Here's an analysis of the incident from Doug Ritter of Equipped.org. Here's a forum thread from the same site, with discussion of the incident. (Note: Ritter's focus is on aviation survival. The linked site isn't a doomsday prepper site, and focuses on realistic situations. IOW, it's a good source of info, and the forums are well-policed.)

 

I think the main focus for surviving being stuck in a vehicle in the winter should be on warmth and hydration. With some forethought, the situation may suck but you should be able to stay put and get through it fine. Moving under these conditions, with no land navigation aids (or skill, I suspect in the Kim case) is suicidal and shouldn't be attempted unless there's a medical emergency or other extremely pressing need. (Like your car being broken down right under a potential landslide/avalanche.)

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42 minutes ago, Pattern Ghost said:

James Kim went for help in this same scenario and died. His family, who stayed with the car, lived. This was a few years ago. The family got onto a BLM logging access road and got stuck in the snow while traveling through Oregon. Story.

 

Here's an analysis of the incident from Doug Ritter of Equipped.org. Here's a forum thread from the same site, with discussion of the incident. (Note: Ritter's focus is on aviation survival. The linked site isn't a doomsday prepper site, and focuses on realistic situations. IOW, it's a good source of info, and the forums are well-policed.)

 

I think the main focus for surviving being stuck in a vehicle in the winter should be on warmth and hydration. With some forethought, the situation may suck but you should be able to stay put and get through it fine. Moving under these conditions, with no land navigation aids (or skill, I suspect in the Kim case) is suicidal and shouldn't be attempted unless there's a medical emergency or other extremely pressing need. (Like your car being broken down right under a potential landslide/avalanche.)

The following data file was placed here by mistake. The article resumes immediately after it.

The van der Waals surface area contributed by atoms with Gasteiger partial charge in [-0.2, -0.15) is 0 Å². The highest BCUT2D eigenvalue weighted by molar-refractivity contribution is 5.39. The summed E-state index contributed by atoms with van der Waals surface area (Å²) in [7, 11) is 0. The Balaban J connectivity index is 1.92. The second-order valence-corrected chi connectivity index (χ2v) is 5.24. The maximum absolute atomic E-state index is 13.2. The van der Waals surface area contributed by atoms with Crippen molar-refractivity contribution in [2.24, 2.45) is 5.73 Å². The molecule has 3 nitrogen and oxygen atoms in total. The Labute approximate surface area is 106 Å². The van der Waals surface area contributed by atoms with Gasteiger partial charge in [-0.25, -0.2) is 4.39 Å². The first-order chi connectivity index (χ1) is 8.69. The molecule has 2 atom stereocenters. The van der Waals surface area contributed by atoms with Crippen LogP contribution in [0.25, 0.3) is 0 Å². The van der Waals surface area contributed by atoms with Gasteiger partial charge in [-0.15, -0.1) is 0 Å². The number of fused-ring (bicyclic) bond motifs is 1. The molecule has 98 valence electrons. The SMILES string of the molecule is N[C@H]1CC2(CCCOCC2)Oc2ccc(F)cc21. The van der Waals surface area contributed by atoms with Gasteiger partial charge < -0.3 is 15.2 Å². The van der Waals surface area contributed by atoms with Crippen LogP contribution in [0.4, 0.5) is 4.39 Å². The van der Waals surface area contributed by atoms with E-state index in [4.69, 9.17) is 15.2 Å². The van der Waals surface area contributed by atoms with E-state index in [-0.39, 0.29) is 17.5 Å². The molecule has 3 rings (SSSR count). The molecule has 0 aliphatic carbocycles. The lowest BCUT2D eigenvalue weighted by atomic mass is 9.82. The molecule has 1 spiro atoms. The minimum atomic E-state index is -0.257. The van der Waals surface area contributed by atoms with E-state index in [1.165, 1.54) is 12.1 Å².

Thanks so much for the links, and the reminder. I knew I had seen a news story about a similar occurence, but I could not remember the name or where it happened.

 

KA.

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Here is something else to remember:  during the conditions that are mentioned a person will QUICKLY loose their direction, even if they have abs dir talent.  Under normal conditions it takes a person around fifteen to twenty minutes to walk one mile.  During the afore mentioned conditions, this time can be quadrupled or more, and it only takes seconds to get totally lost.  As a result, one can be convinced they are going north when in reality they are going any other direction, possibly south, north, any where in between.  They might even be going in circles and not getting anywhere.

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On 1/20/2019 at 6:24 PM, Duke Bushido said:

Presuming there is an ample depth of snow about, and you are able to brave it, build a reasonably thick berm of snow under the vehicle to prevent wind blowing under it. If possible, bank snow up next to the car and even on top of it.  Snow has some insulation value.  Not much, but much better than thin sheet metal.  Further, wind passing along that thin sheet metal makes a super-effective heat sink.  Again, presuming you have the material to do, use an attention-getting device like a red flag or something else while you prepare to wait out the night.

 

This is great advice that I hadn't previously heard of thought of!

 

For the record, snow has an insulation value about that of wood . . . not very good insulation, but when you have snow, you often have a lot of it. A foot of snow has about the same insulation value as a typical house wall with fiberglass insulation. It's never going to be much warmer than freezing in your snow cave, but with multiple people inside, it should be easy to keep it there.